The affirmation of this brain’s consciousness is: ‘Stay alive’ for the sake of self-preservation.
2- The Emotional Brain: Am I loved?
Located in the middle part of the brain called the limbic system.
This instinctual brain oversees the fear and stress responses and our emotional memories and sense of smell.
This is where your amygdala resides.
The role of the amygdala is to keep you safe and secure.
The affirmation of this brain’s consciousness is: ‘Avoid pain, seek pleasure.’’
3- The Thinking Brain: What do I think about this?
Located in the outermost part of the brain called the neocortex.
The neocortex is the newest, most recent part of the brain to form.
This brain system allows our prefrontal cortex to experience ‘metacognition’ or ‘thinking about thinking.’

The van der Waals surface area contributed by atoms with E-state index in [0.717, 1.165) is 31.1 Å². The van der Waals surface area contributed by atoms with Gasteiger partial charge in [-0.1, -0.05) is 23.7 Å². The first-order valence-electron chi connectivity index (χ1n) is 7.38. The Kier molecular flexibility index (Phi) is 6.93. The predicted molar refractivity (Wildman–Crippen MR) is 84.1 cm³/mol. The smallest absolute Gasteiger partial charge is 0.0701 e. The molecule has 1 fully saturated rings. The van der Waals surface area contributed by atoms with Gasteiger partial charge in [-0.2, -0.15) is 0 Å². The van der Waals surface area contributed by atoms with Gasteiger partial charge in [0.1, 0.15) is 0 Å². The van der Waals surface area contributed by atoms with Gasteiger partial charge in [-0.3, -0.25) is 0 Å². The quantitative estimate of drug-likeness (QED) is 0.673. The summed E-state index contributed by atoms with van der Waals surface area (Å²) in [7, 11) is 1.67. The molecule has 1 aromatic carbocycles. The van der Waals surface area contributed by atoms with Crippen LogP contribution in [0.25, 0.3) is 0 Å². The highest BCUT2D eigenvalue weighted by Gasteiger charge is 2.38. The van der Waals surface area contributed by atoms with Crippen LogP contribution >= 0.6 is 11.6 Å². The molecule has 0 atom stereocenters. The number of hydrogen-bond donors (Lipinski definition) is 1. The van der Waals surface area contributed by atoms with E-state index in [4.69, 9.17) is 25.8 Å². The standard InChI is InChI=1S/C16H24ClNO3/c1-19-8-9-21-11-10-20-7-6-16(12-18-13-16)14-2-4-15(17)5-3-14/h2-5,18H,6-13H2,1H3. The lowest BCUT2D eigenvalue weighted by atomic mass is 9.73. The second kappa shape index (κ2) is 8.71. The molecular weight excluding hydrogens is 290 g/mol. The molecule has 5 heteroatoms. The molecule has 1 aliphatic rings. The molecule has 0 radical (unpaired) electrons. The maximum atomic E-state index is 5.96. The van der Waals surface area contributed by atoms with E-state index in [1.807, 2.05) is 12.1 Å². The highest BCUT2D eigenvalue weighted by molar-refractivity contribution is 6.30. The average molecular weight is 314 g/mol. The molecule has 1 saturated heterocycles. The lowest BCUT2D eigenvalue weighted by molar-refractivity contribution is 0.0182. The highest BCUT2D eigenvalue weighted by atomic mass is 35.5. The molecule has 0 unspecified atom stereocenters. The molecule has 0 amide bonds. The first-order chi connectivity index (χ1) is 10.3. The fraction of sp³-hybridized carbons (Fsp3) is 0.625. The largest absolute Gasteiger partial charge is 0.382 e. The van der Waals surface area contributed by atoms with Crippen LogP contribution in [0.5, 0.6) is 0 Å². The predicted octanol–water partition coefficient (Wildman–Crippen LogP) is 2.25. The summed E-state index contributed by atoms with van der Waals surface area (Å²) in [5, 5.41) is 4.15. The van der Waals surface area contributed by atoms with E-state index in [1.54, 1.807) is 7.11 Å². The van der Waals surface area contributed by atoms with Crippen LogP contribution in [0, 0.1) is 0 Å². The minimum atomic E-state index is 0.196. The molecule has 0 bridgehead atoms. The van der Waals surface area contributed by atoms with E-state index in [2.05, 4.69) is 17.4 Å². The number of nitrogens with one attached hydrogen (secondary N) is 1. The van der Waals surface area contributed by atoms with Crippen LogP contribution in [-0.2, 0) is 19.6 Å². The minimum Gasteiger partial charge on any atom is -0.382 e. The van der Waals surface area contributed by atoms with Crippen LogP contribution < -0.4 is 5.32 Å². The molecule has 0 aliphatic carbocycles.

Meet Your Amygdala: Your High-Alert Alarm System
The amygdala constructs reality-based on emotional patterning from the past, which colors your current perceptions and reactions.
Strong emotional experiences become your body’s emotional history.
These emotional histories will condition how you feel and react to situations now.
You can be operating like a split-screen, your rational or conceptual mind saying one thing and your feelings another because of stored emotional histories.
– Doc Childre & Deborah Rozman, Transforming Anxiety: The HeartMath Solution for Overcoming Fear & Worry & Creating Serenity
The amygdala (aka amygdaloid) has an almond-shape and is a bundle of neural circuits located deep in the brain’s temporal lobe.
Amygdala function is related to emotional learning, memory systems (how your brain processes and stores memories), decision making, and pleasure/fear responses. (1)